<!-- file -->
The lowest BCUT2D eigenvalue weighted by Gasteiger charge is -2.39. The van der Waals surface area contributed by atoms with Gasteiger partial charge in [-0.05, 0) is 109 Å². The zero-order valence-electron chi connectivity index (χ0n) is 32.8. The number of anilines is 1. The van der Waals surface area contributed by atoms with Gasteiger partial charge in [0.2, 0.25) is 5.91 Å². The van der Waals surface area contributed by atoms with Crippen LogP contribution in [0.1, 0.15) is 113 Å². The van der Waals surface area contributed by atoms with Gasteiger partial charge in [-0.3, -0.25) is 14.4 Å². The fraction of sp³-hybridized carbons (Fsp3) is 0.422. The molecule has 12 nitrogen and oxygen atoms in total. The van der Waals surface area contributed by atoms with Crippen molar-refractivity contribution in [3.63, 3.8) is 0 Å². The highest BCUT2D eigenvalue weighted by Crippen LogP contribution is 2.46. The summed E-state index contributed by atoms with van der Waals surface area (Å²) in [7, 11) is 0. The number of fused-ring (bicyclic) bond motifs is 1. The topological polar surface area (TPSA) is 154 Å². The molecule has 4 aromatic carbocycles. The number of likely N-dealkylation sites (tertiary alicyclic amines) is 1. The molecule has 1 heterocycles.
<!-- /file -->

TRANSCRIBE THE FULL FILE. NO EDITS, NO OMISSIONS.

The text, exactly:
The lowest BCUT2D eigenvalue weighted by Gasteiger charge is -2.39. The van der Waals surface area contributed by atoms with Gasteiger partial charge in [-0.05, 0) is 109 Å². The zero-order valence-electron chi connectivity index (χ0n) is 32.8. The number of anilines is 1. The van der Waals surface area contributed by atoms with Gasteiger partial charge in [0.2, 0.25) is 5.91 Å². The van der Waals surface area contributed by atoms with Crippen LogP contribution in [0.1, 0.15) is 113 Å². The van der Waals surface area contributed by atoms with Gasteiger partial charge in [-0.3, -0.25) is 14.4 Å². The fraction of sp³-hybridized carbons (Fsp3) is 0.422. The molecule has 12 nitrogen and oxygen atoms in total. The van der Waals surface area contributed by atoms with Crippen molar-refractivity contribution in [3.63, 3.8) is 0 Å². The highest BCUT2D eigenvalue weighted by Crippen LogP contribution is 2.46. The summed E-state index contributed by atoms with van der Waals surface area (Å²) in [7, 11) is 0. The number of fused-ring (bicyclic) bond motifs is 1. The topological polar surface area (TPSA) is 154 Å². The molecule has 4 aromatic carbocycles. The number of likely N-dealkylation sites (tertiary alicyclic amines) is 1. The molecule has 1 heterocycles.